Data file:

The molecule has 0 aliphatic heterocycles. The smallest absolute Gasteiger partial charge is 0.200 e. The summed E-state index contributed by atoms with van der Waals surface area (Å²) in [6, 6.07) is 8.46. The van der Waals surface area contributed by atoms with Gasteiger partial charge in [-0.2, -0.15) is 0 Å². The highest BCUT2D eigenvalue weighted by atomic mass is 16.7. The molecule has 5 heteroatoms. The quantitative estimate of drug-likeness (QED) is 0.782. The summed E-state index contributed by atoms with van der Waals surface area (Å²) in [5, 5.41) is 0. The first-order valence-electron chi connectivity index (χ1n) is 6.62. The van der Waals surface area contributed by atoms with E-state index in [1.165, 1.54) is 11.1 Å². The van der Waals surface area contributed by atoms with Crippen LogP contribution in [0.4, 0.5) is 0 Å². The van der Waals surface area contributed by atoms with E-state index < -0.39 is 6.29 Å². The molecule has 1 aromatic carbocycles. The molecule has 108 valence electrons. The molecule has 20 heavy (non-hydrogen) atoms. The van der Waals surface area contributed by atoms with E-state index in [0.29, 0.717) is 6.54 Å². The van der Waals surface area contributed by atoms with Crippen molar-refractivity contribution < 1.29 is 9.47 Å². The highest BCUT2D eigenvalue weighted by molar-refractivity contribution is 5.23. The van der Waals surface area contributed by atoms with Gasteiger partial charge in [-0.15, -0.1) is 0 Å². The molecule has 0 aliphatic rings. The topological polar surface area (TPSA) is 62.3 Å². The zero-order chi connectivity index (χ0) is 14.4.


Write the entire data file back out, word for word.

The molecule has 0 aliphatic heterocycles. The smallest absolute Gasteiger partial charge is 0.200 e. The summed E-state index contributed by atoms with van der Waals surface area (Å²) in [6, 6.07) is 8.46. The van der Waals surface area contributed by atoms with Gasteiger partial charge in [-0.2, -0.15) is 0 Å². The highest BCUT2D eigenvalue weighted by atomic mass is 16.7. The molecule has 5 heteroatoms. The quantitative estimate of drug-likeness (QED) is 0.782. The summed E-state index contributed by atoms with van der Waals surface area (Å²) in [5, 5.41) is 0. The first-order valence-electron chi connectivity index (χ1n) is 6.62. The van der Waals surface area contributed by atoms with E-state index in [1.165, 1.54) is 11.1 Å². The van der Waals surface area contributed by atoms with Crippen LogP contribution in [0.4, 0.5) is 0 Å². The van der Waals surface area contributed by atoms with E-state index < -0.39 is 6.29 Å². The molecule has 1 aromatic carbocycles. The molecule has 108 valence electrons. The molecule has 20 heavy (non-hydrogen) atoms. The van der Waals surface area contributed by atoms with E-state index in [0.29, 0.717) is 6.54 Å². The van der Waals surface area contributed by atoms with Crippen molar-refractivity contribution < 1.29 is 9.47 Å². The highest BCUT2D eigenvalue weighted by molar-refractivity contribution is 5.23. The van der Waals surface area contributed by atoms with Gasteiger partial charge in [-0.15, -0.1) is 0 Å². The molecule has 0 aliphatic rings. The topological polar surface area (TPSA) is 62.3 Å². The zero-order chi connectivity index (χ0) is 14.4.